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The Impact of Climate Change on a University Campus’ Energy Use: Use of Machine Learning and Building Characteristics

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UrbSys (Urban Building Energy, Sensing, Controls, Big Data Analysis, and Visualization) Laboratory, M.E. Rinker, Sr. School of Construction Management, University of Florida, Gainesville, FL 32603, USA
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1 Tigert Hall, University of Florida, Gainesville, FL 32611, USA
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Department of Urban and Regional Planning, University of Florida, 431 Architecture Building, Gainesville, FL 32611, USA
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Department of Statistics, University of Florida, Gainesville, FL 32611, USA
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Author to whom correspondence should be addressed.
Academic Editors: Shi-Jie Cao and Wei Feng
Buildings 2022, 12(2), 108; https://doi.org/10.3390/buildings12020108
Received: 13 December 2021 / Revised: 14 January 2022 / Accepted: 19 January 2022 / Published: 23 January 2022
(This article belongs to the Topic Building Energy and Environment)
Global warming is expected to increase 1.5 °C between 2030 and 2052. This may lead to an increase in building energy consumption. With the changing climate, university campuses need to prepare to mitigate risks with building energy forecasting models. Although many scholars have developed buildings energy models (BEMs), only a few have focused on the interpretation of the meaning of BEM, including climate change and its impacts. Additionally, despite several review papers on BEMs, there is no comprehensive guideline indicating which variables are appropriate to use to explain building energy consumption. This study developed building energy prediction models by using statistical analysis: multivariate regression models, multiple linear regression (MLR) models, and relative importance analysis. The outputs are electricity (ELC) and steam (STM) consumption. The independent variables used as inputs are building characteristics, temporal variables, and meteorological variables. Results showed that categorizing the campus buildings by building type is critical, and the equipment power density is the most important factor for ELC consumption, while the heating degree is the most critical factor for STM consumption. The laboratory building type is the most STM-consumed building type, so it needs to be monitored closely. The prediction models give an insight into which building factors remain essential and applicable to campus building policy and campus action plans. Increasing STM is to raise awareness of the severity of climate change through future weather scenarios. View Full-Text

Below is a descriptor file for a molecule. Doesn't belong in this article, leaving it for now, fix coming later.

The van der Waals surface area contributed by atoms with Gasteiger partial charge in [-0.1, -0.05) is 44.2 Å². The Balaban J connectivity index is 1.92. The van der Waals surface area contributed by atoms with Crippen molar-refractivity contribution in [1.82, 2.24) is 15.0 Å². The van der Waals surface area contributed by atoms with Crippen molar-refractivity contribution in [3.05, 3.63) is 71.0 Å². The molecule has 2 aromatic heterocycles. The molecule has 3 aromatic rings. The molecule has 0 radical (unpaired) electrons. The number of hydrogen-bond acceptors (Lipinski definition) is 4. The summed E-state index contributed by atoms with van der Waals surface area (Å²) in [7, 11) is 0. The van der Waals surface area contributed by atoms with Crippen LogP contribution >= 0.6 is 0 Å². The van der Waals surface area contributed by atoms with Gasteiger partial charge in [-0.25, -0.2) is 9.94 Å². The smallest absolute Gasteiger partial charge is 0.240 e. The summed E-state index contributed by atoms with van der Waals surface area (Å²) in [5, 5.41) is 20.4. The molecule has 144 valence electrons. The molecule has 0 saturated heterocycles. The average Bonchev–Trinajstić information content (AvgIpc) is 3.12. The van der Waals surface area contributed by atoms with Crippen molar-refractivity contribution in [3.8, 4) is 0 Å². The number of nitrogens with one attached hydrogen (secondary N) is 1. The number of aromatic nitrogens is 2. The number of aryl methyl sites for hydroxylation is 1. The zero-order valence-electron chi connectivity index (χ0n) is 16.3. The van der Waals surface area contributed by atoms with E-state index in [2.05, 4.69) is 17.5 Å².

Keywords: building energy modelling; regression analysis; machine learning; climate change; university campus; energy consumption prediction building energy modelling; regression analysis; machine learning; climate change; university campus; energy consumption prediction
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MDPI and ACS Style

Im, H.; Srinivasan, R.S.; Maxwell, D.; Steiner, R.L.; Karmakar, S. The Impact of Climate Change on a University Campus’ Energy Use: Use of Machine Learning and Building Characteristics. Buildings 2022, 12, 108. https://doi.org/10.3390/buildings12020108

AMA Style

Im H, Srinivasan RS, Maxwell D, Steiner RL, Karmakar S. The Impact of Climate Change on a University Campus’ Energy Use: Use of Machine Learning and Building Characteristics. Buildings. 2022; 12(2):108. https://doi.org/10.3390/buildings12020108

Chicago/Turabian Style

Im, Haekyung, Ravi S. Srinivasan, Daniel Maxwell, Ruth L. Steiner, and Sayar Karmakar. 2022. "The Impact of Climate Change on a University Campus’ Energy Use: Use of Machine Learning and Building Characteristics" Buildings 12, no. 2: 108. https://doi.org/10.3390/buildings12020108

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